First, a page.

Vatican 'indignant' over Belgium police raids
The Vatican has expressed shock at raids, including the "violation" of a cathedral crypt, by Belgian police investigating alleged child sex abuse.
As well as searching a couple of main Church offices and a cardinal's home, police had drilled holes in two archbishops' tombs, said the Church.
Prosecutors said the raids were over alleged "abuse of minors committed by a certain number of Church figures".
Belgium is one of many countries where the Church has been hit by sex scandal.
In April, the Bishop of Bruges, Roger Vangheluwe, resigned after admitting he had sexually abused a boy more than 20 years ago.
'Da Vinci Code'
The Vatican has summoned the Belgian ambassador to the Holy See to voice anger over Thursday's raids.
Police in Leuven seized nearly 500 files and a computer from the offices of a Church commission investigating allegations of sex abuse.
They also searched the Church's headquarters, the Brussels archdiocese in Mechelen, north of the Belgian capital.
Bishops holding a meeting there were barred from leaving the premises for several hours and had their mobile phones confiscated, said Church officials.
Investigators made holes in the tombs of two former Belgian primates at Mechelen cathedral, and sent down cameras in search of any hidden documents, without success, said a Church spokesman.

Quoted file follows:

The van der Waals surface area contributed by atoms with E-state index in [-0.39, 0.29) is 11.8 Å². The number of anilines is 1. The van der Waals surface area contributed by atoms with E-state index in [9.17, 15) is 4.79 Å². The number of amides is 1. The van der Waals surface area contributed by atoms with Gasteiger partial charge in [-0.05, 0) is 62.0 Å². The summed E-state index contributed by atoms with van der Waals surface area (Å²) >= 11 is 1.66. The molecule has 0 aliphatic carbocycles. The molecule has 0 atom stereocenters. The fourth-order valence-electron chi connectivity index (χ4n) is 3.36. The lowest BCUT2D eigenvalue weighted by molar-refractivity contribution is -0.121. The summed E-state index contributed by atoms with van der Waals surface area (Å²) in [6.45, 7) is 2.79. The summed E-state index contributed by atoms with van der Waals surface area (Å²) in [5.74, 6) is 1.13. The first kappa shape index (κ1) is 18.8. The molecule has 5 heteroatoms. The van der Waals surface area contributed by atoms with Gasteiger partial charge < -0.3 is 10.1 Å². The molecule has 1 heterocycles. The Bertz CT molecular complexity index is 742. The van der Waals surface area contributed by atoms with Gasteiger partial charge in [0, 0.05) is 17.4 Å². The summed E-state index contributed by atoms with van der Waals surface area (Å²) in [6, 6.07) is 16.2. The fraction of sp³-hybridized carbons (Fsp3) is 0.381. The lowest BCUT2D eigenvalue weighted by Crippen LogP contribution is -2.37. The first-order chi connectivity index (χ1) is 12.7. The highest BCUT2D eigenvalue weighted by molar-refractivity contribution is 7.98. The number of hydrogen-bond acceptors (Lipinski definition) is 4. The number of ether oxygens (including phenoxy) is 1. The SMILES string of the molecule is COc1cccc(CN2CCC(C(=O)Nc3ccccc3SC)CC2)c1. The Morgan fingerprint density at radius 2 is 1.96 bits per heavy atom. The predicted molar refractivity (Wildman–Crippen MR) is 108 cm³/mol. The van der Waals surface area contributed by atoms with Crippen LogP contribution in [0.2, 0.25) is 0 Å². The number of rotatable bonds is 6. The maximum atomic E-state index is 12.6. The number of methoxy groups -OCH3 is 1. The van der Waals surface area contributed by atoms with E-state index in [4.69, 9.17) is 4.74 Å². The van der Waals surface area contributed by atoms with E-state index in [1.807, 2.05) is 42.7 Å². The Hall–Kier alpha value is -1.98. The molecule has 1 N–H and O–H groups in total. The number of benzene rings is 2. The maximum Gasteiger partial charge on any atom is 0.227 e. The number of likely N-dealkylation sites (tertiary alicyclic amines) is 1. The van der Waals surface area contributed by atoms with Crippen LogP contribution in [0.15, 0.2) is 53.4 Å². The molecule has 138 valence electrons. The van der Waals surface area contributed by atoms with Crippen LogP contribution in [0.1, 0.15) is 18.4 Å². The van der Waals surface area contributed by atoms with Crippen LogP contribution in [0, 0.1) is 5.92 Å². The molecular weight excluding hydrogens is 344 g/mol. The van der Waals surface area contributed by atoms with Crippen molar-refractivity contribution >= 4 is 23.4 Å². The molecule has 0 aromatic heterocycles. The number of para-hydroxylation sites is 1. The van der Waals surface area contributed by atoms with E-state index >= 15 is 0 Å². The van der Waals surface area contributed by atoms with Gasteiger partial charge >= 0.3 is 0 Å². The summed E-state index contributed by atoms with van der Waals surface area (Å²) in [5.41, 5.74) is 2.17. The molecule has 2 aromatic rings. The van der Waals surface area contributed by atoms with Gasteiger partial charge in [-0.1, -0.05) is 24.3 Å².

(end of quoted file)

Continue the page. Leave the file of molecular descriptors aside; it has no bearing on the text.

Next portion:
In a statement, the Vatican expressed "shock over how the searches were carried out by Belgian judicial authorities and indignation over the violation of the graves of the Cardinals Jozef-Ernest Van Roey and Leon-Joseph Suenens," reports AFP news agency.
The raids had been the stuff of "crime novels and The Da Vinci Code", said the Church's leader in Belgium, Archbishop Andre-Joseph Leonard.
"We are surprised it went as far as drilling into tombs in the cathedral," he told a news conference in Brussels on Friday.
A spokesman for the Belgian prosecutor in the Belgian capital told news agency Reuters that investigators partially opened one tomb in the cathedral after someone mentioned work had recently been carried out on the grave's exterior.
Officers also raided the nearby home of Belgium's former top cleric, the recently retired Archbishop of Mechelen-Brussels, Cardinal Godfried Danneels.
He was not interrogated but a personal computer and some paperwork was confiscated.
The Vatican said the raids had led to the "violation of confidentiality of precisely those victims for whom the raids were carried out".
The Catholic Church in Belgium has apologised for its silence on abuse cases in the past and Archbishop Leonard has promised a policy of zero tolerance.